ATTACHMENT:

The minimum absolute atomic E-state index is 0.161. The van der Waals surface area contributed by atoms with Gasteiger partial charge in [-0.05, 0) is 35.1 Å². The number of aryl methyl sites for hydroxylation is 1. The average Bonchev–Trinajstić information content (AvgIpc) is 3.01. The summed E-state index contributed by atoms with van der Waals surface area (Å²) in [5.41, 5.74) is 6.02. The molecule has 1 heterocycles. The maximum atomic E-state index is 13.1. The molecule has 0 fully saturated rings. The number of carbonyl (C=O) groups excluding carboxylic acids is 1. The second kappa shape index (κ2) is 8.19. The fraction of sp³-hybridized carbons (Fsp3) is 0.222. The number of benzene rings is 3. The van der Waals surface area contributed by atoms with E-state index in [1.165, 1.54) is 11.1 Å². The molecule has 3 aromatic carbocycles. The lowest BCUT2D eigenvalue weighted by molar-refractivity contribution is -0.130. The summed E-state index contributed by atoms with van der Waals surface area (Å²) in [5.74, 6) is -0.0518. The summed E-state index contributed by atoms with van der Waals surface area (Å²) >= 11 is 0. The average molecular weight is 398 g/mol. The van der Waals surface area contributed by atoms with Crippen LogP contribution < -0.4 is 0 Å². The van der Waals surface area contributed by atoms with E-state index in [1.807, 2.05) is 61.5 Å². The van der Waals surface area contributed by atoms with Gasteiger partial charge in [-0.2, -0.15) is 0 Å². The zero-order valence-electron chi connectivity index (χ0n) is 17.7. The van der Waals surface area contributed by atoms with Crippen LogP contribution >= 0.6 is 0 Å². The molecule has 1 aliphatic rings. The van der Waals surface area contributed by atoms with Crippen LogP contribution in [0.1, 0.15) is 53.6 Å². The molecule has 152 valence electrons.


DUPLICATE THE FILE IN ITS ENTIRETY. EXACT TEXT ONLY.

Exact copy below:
The minimum absolute atomic E-state index is 0.161. The van der Waals surface area contributed by atoms with Gasteiger partial charge in [-0.05, 0) is 35.1 Å². The number of aryl methyl sites for hydroxylation is 1. The average Bonchev–Trinajstić information content (AvgIpc) is 3.01. The summed E-state index contributed by atoms with van der Waals surface area (Å²) in [5.41, 5.74) is 6.02. The molecule has 1 heterocycles. The maximum atomic E-state index is 13.1. The molecule has 0 fully saturated rings. The number of carbonyl (C=O) groups excluding carboxylic acids is 1. The second kappa shape index (κ2) is 8.19. The fraction of sp³-hybridized carbons (Fsp3) is 0.222. The number of benzene rings is 3. The van der Waals surface area contributed by atoms with E-state index in [1.165, 1.54) is 11.1 Å². The molecule has 3 aromatic carbocycles. The lowest BCUT2D eigenvalue weighted by molar-refractivity contribution is -0.130. The summed E-state index contributed by atoms with van der Waals surface area (Å²) in [5.74, 6) is -0.0518. The summed E-state index contributed by atoms with van der Waals surface area (Å²) >= 11 is 0. The average molecular weight is 398 g/mol. The van der Waals surface area contributed by atoms with Crippen LogP contribution < -0.4 is 0 Å². The van der Waals surface area contributed by atoms with E-state index in [1.807, 2.05) is 61.5 Å². The van der Waals surface area contributed by atoms with Gasteiger partial charge in [-0.2, -0.15) is 0 Å². The zero-order valence-electron chi connectivity index (χ0n) is 17.7. The van der Waals surface area contributed by atoms with Crippen LogP contribution >= 0.6 is 0 Å². The molecule has 1 aliphatic rings. The van der Waals surface area contributed by atoms with Crippen LogP contribution in [0.1, 0.15) is 53.6 Å². The molecule has 152 valence electrons.